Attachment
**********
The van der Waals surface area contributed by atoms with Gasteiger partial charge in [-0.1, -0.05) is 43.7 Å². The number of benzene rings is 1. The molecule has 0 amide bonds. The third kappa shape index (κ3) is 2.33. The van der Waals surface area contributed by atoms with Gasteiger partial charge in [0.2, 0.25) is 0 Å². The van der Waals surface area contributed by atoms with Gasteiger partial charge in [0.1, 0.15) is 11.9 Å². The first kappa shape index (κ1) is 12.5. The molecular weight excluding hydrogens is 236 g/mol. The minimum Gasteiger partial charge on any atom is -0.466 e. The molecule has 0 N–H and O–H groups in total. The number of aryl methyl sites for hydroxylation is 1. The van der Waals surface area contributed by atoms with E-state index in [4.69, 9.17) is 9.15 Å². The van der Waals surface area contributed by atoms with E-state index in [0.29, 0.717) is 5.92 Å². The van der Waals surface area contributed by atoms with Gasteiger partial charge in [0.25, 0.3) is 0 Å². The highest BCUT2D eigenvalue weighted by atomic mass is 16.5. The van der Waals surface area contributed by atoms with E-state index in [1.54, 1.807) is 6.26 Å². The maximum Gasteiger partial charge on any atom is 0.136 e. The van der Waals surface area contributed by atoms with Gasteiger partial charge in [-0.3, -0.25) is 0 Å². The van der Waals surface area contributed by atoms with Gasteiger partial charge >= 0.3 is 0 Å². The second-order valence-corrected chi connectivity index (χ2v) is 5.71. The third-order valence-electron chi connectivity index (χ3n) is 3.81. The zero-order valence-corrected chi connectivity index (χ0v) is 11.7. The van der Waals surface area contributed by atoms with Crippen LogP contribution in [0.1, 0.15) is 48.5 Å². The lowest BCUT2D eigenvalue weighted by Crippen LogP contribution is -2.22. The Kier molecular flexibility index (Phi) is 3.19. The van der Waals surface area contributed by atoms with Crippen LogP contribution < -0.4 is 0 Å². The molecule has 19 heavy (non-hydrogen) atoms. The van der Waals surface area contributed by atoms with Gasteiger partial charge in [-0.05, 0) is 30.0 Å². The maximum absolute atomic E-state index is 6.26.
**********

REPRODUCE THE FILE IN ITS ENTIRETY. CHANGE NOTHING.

The van der Waals surface area contributed by atoms with Gasteiger partial charge in [-0.1, -0.05) is 43.7 Å². The number of benzene rings is 1. The molecule has 0 amide bonds. The third kappa shape index (κ3) is 2.33. The van der Waals surface area contributed by atoms with Gasteiger partial charge in [0.2, 0.25) is 0 Å². The van der Waals surface area contributed by atoms with Gasteiger partial charge in [0.1, 0.15) is 11.9 Å². The first kappa shape index (κ1) is 12.5. The molecular weight excluding hydrogens is 236 g/mol. The minimum Gasteiger partial charge on any atom is -0.466 e. The molecule has 0 N–H and O–H groups in total. The number of aryl methyl sites for hydroxylation is 1. The van der Waals surface area contributed by atoms with E-state index in [4.69, 9.17) is 9.15 Å². The van der Waals surface area contributed by atoms with E-state index in [0.29, 0.717) is 5.92 Å². The van der Waals surface area contributed by atoms with Gasteiger partial charge in [0.25, 0.3) is 0 Å². The highest BCUT2D eigenvalue weighted by atomic mass is 16.5. The van der Waals surface area contributed by atoms with E-state index in [1.54, 1.807) is 6.26 Å². The maximum Gasteiger partial charge on any atom is 0.136 e. The van der Waals surface area contributed by atoms with Gasteiger partial charge in [-0.3, -0.25) is 0 Å². The van der Waals surface area contributed by atoms with Gasteiger partial charge >= 0.3 is 0 Å². The second-order valence-corrected chi connectivity index (χ2v) is 5.71. The third-order valence-electron chi connectivity index (χ3n) is 3.81. The zero-order valence-corrected chi connectivity index (χ0v) is 11.7. The van der Waals surface area contributed by atoms with Crippen LogP contribution in [0.1, 0.15) is 48.5 Å². The lowest BCUT2D eigenvalue weighted by Crippen LogP contribution is -2.22. The Kier molecular flexibility index (Phi) is 3.19. The van der Waals surface area contributed by atoms with Crippen LogP contribution < -0.4 is 0 Å². The molecule has 19 heavy (non-hydrogen) atoms. The van der Waals surface area contributed by atoms with Gasteiger partial charge in [-0.05, 0) is 30.0 Å². The maximum absolute atomic E-state index is 6.26.